Taking the Meeting to Those Who Missed It

Today's guest post is by James Lee. Take it away, James!

Your marketing doesn’t have to end when you pack up and leave the trade show. You can extend the life of any meeting, conference, or convention—and you can do it almost for free. Here’s how.

Blog it, Tweet it, Facebook it

You can set up a show blog using a free host such as Blogger.com. Your blog, like your Web site, reflects the personality of your business—make it personal and use photos. Use the blog to post daily messages about the meeting.

Use Twitter while the conference is still in session to post short headline news of the day; your tweets can link to more detailed posts on your blog.

Write an e-newsletter about the Big Event and send it to your mailing list. Send e-blasts of special news and topics concerning your business, company or brand, and the things you learned or taught at the event. If you do this regularly and build in a way for recipients to share them, your message will spread. Keep e-blasts and e-newsletter items short, simple, and fresh, and include links to your Web page and social media pages so that readers can respond.

Use every available social media outlet you can think of and have the energy for—after all, they’re free. But remember that social media is not about reaching thousands of people; it's about building relationships. As you’re your e-newsletters, keep your social media messages simple, targeted, and relevant to your customers and their friends and followers (your potential customers). Don't forget to let people know where you are, and what you have to offer, with Foursquare.

Shoot it Shoot videos of your meeting with a camera or your smartphone. If you aren't good with a camera, you likely have a staffer who is. Make the videos available to all who were there and all who could not be there.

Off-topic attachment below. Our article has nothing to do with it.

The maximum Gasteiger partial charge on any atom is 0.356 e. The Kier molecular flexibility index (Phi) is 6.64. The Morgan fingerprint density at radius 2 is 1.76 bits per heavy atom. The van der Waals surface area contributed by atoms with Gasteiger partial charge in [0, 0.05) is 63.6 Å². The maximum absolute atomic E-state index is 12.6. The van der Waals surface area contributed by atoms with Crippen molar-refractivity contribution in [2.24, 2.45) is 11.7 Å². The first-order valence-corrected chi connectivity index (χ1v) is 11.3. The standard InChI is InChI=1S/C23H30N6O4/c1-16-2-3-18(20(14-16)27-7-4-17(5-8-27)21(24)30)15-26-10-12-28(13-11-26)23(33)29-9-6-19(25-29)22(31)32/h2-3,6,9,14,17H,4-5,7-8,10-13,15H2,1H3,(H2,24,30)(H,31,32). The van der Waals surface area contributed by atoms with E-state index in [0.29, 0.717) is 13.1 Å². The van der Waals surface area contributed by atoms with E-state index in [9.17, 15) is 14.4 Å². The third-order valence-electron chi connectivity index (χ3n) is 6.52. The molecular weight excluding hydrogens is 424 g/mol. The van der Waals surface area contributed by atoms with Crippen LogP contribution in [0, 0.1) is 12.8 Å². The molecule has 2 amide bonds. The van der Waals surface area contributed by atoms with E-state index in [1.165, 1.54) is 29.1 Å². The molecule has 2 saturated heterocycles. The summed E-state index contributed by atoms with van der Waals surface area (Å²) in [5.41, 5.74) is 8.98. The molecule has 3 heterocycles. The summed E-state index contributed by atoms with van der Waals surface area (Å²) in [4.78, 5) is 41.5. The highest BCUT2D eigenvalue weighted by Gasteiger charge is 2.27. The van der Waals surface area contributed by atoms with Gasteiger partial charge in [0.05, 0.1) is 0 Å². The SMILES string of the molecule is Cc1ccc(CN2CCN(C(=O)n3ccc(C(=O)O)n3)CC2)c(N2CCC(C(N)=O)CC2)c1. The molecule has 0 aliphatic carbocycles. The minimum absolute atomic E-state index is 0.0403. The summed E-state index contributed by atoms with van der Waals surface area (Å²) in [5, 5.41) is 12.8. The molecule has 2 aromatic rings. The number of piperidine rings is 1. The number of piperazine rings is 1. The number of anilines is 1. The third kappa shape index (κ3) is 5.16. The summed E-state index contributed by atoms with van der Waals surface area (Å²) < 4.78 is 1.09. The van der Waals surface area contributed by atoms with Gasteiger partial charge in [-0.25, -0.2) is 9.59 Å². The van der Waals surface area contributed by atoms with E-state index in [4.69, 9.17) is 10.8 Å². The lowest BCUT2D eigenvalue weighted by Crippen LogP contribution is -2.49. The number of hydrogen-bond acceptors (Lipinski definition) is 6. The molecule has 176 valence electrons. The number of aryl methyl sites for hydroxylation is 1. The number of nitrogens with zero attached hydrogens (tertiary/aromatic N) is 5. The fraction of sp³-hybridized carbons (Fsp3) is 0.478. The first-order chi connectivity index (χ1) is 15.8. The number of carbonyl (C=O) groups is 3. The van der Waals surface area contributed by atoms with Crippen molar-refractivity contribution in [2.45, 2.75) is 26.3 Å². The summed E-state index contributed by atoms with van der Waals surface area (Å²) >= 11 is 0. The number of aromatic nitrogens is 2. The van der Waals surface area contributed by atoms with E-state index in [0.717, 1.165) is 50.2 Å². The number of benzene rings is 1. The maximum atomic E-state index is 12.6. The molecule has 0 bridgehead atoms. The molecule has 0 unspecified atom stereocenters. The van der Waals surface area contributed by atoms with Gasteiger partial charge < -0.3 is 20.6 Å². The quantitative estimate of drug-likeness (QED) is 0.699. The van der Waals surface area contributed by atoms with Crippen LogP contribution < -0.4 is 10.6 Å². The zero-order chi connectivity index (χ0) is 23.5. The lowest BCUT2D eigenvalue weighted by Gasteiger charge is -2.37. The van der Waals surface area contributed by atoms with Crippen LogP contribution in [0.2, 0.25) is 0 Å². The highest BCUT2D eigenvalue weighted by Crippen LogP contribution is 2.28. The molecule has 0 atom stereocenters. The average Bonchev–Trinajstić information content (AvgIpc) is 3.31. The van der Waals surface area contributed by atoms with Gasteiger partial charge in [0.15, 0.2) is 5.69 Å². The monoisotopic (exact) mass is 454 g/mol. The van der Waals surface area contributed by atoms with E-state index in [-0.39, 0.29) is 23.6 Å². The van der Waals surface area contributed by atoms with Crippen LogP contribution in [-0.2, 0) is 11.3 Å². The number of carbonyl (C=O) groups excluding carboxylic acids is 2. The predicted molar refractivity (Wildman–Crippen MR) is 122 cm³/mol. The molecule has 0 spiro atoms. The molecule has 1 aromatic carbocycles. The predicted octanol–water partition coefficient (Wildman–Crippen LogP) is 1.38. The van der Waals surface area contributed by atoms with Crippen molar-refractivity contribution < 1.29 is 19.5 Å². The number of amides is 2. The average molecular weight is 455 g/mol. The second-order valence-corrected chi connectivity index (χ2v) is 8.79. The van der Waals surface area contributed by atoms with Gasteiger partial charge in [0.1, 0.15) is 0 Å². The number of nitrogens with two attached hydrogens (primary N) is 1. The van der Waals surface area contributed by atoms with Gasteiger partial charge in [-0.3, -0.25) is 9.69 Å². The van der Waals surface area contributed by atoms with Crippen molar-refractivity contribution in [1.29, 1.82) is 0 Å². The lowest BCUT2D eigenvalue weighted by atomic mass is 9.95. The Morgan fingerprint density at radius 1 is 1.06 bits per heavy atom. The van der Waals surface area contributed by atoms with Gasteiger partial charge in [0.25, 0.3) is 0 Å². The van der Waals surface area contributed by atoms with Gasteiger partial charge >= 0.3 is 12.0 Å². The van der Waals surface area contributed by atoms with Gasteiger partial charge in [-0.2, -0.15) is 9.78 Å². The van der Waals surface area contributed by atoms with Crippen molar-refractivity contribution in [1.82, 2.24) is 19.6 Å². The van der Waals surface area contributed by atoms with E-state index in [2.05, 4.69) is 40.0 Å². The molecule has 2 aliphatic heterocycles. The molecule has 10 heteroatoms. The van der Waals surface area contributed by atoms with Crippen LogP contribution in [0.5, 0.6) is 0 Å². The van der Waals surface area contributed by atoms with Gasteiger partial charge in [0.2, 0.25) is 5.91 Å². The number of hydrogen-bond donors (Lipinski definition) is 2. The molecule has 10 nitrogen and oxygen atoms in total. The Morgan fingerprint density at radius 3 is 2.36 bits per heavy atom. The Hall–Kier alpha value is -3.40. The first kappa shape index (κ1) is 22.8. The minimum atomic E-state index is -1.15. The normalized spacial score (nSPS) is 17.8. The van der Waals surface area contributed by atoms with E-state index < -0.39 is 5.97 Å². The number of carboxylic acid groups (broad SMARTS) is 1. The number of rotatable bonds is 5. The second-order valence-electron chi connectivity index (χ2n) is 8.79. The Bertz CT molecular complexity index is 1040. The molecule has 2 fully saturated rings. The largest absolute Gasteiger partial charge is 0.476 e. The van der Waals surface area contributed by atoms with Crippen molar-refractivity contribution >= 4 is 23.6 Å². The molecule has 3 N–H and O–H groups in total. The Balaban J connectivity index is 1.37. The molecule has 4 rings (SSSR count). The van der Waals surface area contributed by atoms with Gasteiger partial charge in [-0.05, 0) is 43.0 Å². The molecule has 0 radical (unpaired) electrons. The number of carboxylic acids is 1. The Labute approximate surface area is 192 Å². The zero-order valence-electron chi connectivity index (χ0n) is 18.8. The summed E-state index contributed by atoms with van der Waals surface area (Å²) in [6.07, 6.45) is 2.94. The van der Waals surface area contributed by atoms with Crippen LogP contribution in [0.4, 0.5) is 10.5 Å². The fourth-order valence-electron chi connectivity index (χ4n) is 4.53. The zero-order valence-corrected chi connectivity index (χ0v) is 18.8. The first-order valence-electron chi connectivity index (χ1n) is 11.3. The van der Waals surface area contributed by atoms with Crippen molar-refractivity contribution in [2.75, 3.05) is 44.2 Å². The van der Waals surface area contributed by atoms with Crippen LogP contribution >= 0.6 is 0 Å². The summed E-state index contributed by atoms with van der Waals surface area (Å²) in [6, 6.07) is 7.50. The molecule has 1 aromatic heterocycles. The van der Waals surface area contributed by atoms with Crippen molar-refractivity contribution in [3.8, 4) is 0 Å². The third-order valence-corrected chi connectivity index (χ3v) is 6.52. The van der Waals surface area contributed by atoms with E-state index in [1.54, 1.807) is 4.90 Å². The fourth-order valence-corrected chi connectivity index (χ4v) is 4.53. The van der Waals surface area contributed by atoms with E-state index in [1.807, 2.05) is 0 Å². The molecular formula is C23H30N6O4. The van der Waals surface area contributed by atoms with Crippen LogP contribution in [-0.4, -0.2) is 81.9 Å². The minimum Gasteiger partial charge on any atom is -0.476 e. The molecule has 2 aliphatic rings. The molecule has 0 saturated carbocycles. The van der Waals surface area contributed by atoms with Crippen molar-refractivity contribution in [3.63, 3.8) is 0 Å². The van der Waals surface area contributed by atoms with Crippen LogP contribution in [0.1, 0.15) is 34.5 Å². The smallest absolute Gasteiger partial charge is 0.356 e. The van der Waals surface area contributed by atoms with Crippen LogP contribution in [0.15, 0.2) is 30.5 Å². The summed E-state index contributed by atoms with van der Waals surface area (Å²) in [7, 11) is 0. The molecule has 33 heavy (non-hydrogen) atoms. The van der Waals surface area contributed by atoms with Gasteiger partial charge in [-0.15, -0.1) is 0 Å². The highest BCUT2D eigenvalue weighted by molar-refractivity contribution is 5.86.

Or you can make a series of videos about your expertise and experience in your niche after the Big Event. Keep them simple, but make them entertaining ("Brought to you by Ourbrand!"), instructional ("Here's how Ourbrand makes sugar cookies!") or vicarious ("Here's what you missed at Ourbrand's Big Event!). Post them on YouTube and provide the link in your e-newsletter or e-blasts to keep your message going. Or sign up for your own free YouTube channel.

Hub it Too many social media platforms can quickly become overwhelming. HootSuite, Twimbow, and Seesmic are social media dashboards in a Web application that you can download for free to help manage multiple accounts, organize your conversations, keep your message on target and spread your message without you going completely insane.

Advertise it Advertising doesn't have to cost a fortune. There are the old standbys, the free listings you can get in directories that are all over the Internet. Make sure your business is in them all, with up-to-date address and phone information, a map, and, most important, your URL. Yahoo offers free classifieds, and you can always advertise on Craigslist. It's not only free, it's popular for people looking for a specific item, or sometimes just browsing in the miscellaneous section.

If your meeting yielded promotions for customers; if your conference yielded a need to market a new service or product; if your convention or trade show put products out for inspection and you'd like to multiply the number of people who see them, then advertise all these things immediately. Tie the ad to the recent convention by letting those who weren't there know what they missed and which products you are emphasizing, or rolling out, after the show.

James Lee is a marketing analyst for Amsterdam Printing, a leading company in the promotional pens and personalized calendars business. James has owned small businesses himself and at Amsterdam concentrates on marketing ideas that utilize personalized pens, mugs, and other promotional items such as keychains, magnets and apparel.

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